Madison Reyes was only 18 months old when “High School Musical” first debuted, and her love for the franchise grew as she did. She’s seen the movies countless times; she collected all of the Barbie Dolls and stickers.
“I loved watching these kids sing and dance around their school,” recalled Reyes, now 16. “I was like, ‘I want to do that! What school I gotta go to to do that?!’”
Fast forward to last year, when the Puerto Rican teen started a dance circle in a locker-lined hallway and crowd surfed inside a confetti-covered cafeteria. She did so as the star of Netflix’s “Julie and the Phantoms,” which premiered last week — the latest project from “High School Musical” mastermind Kenny Ortega and the first of his overall deal with the streaming service.
CHOSEN FROM MORE THAN 700 PEOPLE
Reyes — a magnetic musical heroine with her textured voice and adorable gap-toothed smile — was cast for the demanding lead role from more than 700 self-taped auditions. “I wanted someone whom everyone could watch and really recognize themselves in,” explained Ortega. “After watching her video, I knew Madison was the girl to beat. She has this raw talent that can take on any genre of music, and this promise of greatness that excited everybody. And yet she’s so relatable and grounded.”
Such credibility is crucial in the lead of any TV show, but especially one with a particularly imaginative premise. A remake of a 2011 Brazilian series, “Julie and the Phantoms” centers on a talented teen who, creatively paralyzed by the loss of her mother, meets a trio of musicians — who also happen to be ghosts, having died in 1995. These specters magically become visible and audible to all whenever they perform with Julie as their lead singer.
Their musical numbers are the high notes of the season’s nine episodes, thanks to a monthlong “boot camp” of band rehearsals, a signature stage of any Ortega project. “We like to think that we’re a band first, and then actresses and actors second,” said Reyes of her on-screen band mates, played by Charlie Gillespie, Jeremy Shada and Owen Joyner.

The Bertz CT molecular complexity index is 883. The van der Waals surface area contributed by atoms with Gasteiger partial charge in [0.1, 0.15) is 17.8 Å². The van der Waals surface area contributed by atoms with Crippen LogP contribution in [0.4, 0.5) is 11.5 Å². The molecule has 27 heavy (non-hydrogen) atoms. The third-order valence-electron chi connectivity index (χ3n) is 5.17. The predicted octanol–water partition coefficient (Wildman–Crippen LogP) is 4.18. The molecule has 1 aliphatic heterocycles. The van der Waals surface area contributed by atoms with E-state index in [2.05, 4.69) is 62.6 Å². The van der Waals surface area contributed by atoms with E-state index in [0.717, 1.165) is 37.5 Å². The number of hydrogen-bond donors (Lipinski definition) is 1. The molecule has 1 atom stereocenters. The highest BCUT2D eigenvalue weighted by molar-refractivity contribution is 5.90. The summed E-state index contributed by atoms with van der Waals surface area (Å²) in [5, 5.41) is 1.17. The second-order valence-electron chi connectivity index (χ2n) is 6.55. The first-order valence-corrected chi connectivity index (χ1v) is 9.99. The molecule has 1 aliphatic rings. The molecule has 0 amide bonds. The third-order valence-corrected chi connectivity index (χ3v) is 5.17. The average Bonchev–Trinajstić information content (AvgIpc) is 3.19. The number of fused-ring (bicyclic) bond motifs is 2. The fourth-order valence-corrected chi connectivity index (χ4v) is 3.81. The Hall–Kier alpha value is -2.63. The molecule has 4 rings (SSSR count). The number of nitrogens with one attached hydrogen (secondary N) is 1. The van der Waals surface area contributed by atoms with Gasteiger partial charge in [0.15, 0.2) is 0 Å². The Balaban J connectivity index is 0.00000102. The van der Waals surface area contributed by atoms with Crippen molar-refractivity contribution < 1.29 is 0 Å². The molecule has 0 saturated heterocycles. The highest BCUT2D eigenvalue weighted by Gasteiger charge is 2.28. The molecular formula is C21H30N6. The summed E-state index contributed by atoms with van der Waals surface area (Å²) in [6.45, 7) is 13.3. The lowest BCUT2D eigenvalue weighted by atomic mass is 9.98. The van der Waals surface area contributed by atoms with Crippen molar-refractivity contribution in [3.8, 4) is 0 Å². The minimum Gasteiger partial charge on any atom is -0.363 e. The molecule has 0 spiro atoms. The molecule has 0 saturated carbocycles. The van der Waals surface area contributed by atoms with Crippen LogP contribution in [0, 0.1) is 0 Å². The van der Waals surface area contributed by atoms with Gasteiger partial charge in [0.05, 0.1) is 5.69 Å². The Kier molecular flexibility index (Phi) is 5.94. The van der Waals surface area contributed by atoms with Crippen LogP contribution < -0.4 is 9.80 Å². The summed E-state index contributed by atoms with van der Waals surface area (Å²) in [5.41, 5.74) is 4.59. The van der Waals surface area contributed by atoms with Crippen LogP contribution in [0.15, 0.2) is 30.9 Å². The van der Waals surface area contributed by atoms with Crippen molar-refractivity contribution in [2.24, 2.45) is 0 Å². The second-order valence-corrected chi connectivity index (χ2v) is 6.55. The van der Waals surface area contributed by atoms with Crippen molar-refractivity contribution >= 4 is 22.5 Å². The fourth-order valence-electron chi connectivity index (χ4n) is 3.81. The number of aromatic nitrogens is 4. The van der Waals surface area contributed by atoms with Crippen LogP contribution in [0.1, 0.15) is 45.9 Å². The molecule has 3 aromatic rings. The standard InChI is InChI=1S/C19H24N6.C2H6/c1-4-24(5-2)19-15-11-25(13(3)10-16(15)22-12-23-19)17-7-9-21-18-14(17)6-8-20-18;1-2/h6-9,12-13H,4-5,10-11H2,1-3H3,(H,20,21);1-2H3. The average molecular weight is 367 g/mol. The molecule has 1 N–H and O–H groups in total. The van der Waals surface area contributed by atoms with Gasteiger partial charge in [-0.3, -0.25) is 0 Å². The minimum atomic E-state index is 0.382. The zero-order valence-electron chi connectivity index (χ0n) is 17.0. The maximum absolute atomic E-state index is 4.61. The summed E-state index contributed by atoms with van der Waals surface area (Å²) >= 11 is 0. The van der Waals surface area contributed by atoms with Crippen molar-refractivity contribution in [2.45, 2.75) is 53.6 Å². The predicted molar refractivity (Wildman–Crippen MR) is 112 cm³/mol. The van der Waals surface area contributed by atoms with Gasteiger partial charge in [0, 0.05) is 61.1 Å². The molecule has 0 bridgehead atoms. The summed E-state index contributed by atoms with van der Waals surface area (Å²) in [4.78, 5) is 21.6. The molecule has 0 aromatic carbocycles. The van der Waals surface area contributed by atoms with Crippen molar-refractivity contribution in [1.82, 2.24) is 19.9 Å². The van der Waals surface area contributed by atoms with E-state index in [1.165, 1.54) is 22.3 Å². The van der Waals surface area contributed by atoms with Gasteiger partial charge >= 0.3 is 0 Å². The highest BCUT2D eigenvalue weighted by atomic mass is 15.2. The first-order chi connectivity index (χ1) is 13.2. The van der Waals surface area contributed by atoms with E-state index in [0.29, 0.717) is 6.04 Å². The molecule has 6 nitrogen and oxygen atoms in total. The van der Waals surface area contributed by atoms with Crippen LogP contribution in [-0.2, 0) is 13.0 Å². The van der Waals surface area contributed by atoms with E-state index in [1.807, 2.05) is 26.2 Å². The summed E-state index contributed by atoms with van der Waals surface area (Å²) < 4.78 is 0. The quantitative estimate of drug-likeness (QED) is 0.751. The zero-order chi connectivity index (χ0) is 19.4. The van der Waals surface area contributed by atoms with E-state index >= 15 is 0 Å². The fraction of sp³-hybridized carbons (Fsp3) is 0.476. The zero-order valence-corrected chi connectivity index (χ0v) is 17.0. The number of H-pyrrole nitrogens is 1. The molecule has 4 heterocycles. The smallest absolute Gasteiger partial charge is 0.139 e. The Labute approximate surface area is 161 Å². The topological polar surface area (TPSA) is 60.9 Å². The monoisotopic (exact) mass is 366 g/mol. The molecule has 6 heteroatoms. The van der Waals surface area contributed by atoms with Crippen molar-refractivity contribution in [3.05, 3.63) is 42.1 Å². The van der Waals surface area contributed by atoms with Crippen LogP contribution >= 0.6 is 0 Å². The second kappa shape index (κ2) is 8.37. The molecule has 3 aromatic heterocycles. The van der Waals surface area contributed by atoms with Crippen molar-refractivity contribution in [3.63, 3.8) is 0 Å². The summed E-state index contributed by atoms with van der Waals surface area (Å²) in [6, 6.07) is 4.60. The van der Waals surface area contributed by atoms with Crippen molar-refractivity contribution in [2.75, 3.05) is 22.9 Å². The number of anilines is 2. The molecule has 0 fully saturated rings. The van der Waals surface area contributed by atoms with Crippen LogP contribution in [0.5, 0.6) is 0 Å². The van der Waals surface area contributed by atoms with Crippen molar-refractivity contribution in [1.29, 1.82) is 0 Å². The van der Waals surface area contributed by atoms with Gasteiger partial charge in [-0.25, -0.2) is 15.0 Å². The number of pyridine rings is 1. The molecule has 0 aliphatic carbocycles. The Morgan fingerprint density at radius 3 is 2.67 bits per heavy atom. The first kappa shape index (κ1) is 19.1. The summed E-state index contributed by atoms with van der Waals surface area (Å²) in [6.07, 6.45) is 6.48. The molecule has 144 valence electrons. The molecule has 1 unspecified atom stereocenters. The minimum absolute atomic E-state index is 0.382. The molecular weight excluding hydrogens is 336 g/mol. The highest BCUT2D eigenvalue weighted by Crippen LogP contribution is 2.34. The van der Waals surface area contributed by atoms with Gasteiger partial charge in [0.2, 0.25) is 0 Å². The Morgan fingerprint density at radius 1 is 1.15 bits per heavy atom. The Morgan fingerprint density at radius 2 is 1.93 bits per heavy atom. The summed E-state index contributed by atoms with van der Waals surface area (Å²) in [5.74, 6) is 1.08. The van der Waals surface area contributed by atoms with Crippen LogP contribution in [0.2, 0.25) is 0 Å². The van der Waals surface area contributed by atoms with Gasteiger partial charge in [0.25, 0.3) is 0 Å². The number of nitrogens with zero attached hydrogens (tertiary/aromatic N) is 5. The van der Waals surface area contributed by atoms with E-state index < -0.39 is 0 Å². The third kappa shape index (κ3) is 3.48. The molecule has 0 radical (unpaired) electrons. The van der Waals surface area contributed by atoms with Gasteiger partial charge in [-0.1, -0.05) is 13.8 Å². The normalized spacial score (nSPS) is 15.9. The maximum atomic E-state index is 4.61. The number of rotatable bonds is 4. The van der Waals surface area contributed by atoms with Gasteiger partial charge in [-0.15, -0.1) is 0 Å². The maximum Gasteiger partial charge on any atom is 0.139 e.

Banking the series’ believability on Reyes is a surefire bet because she and Julie are nearly one and the same — excluding Julie’s tolerance for bullying by the series’ resident mean girl, Reyes admitted. She collaborated with department heads on Julie’s hair (naturally textured and with minimal modifications), makeup (bare face, with pops of color as her confidence grows) and costumes (one of which is an on-screen tribute to Reyes’ mother). She even worked with Gillespie on one of the show’s 15 earworms, marking the first time she’s ever written a song with another artist.
ARIANA AND ZENDAYA
Reyes, who looks up to Ariana Grande and Zendaya — both of whom also launched their multi-hyphenate careers by leading tween-facing TV shows — is proud to play Julie, but that doesn’t mean she’s without trepidations. “I’m nervous about whether or not people are going to fall in love with her, because I’m just like her,” she said while seated in her family dining room, decorated with her father’s paintings of Taino symbols and the Puerto Rican flag.
“As a person of color who wants more diversity (on-screen), I’m kind of scared about the hate comments that I’ve seen other people have to go through, especially women,” Reyes said. “I’m not trying to think about that too much ... Don’t get me started on that kind of anxiety!”
Ortega has long believed that “Julie and the Phantoms” — both the series and the band of the same name — will find its fandom, as it was designed to be adaptable to other formats.
“I wanted to be able to put together a project that can go beyond television, that could tour and be a record,” he explained of the show’s pre-COVID plans.
Until then, Reyes will resume being a teenager: finishing coursework for her junior year of high school, making earrings, watching anime, scrolling on Instagram and TikTok. Oh, and relishing the show’s three billboards around her hometown of Allentown, Pennsylvania.
“There’s one literally right down here by my house,” she said.